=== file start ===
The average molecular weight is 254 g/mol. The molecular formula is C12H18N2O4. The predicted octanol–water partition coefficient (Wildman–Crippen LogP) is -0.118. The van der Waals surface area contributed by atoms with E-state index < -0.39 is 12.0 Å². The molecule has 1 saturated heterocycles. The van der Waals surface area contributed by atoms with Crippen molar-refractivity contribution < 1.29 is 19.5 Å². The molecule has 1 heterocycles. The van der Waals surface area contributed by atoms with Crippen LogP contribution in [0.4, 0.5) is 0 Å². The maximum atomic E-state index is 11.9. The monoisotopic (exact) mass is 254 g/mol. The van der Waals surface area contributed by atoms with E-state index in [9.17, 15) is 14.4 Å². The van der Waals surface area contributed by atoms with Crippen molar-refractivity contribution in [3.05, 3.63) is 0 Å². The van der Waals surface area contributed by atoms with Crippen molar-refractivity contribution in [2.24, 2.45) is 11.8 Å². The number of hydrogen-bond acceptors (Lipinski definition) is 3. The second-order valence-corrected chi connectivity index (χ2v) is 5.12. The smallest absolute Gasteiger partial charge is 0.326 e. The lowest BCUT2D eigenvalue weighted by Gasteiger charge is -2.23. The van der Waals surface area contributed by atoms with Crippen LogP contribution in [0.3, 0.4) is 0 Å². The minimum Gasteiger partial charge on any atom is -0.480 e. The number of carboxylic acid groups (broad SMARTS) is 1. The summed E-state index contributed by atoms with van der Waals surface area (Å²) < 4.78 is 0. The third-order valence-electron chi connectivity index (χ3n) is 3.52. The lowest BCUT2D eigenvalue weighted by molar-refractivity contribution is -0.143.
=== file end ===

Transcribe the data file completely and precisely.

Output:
The average molecular weight is 254 g/mol. The molecular formula is C12H18N2O4. The predicted octanol–water partition coefficient (Wildman–Crippen LogP) is -0.118. The van der Waals surface area contributed by atoms with E-state index < -0.39 is 12.0 Å². The molecule has 1 saturated heterocycles. The van der Waals surface area contributed by atoms with Crippen molar-refractivity contribution < 1.29 is 19.5 Å². The molecule has 1 heterocycles. The van der Waals surface area contributed by atoms with Crippen LogP contribution in [0.4, 0.5) is 0 Å². The maximum atomic E-state index is 11.9. The monoisotopic (exact) mass is 254 g/mol. The van der Waals surface area contributed by atoms with E-state index in [9.17, 15) is 14.4 Å². The van der Waals surface area contributed by atoms with Crippen molar-refractivity contribution in [3.05, 3.63) is 0 Å². The van der Waals surface area contributed by atoms with Crippen molar-refractivity contribution in [2.24, 2.45) is 11.8 Å². The number of hydrogen-bond acceptors (Lipinski definition) is 3. The second-order valence-corrected chi connectivity index (χ2v) is 5.12. The smallest absolute Gasteiger partial charge is 0.326 e. The lowest BCUT2D eigenvalue weighted by Gasteiger charge is -2.23. The van der Waals surface area contributed by atoms with Crippen LogP contribution in [0.3, 0.4) is 0 Å². The minimum Gasteiger partial charge on any atom is -0.480 e. The number of carboxylic acid groups (broad SMARTS) is 1. The summed E-state index contributed by atoms with van der Waals surface area (Å²) < 4.78 is 0. The third-order valence-electron chi connectivity index (χ3n) is 3.52. The lowest BCUT2D eigenvalue weighted by molar-refractivity contribution is -0.143.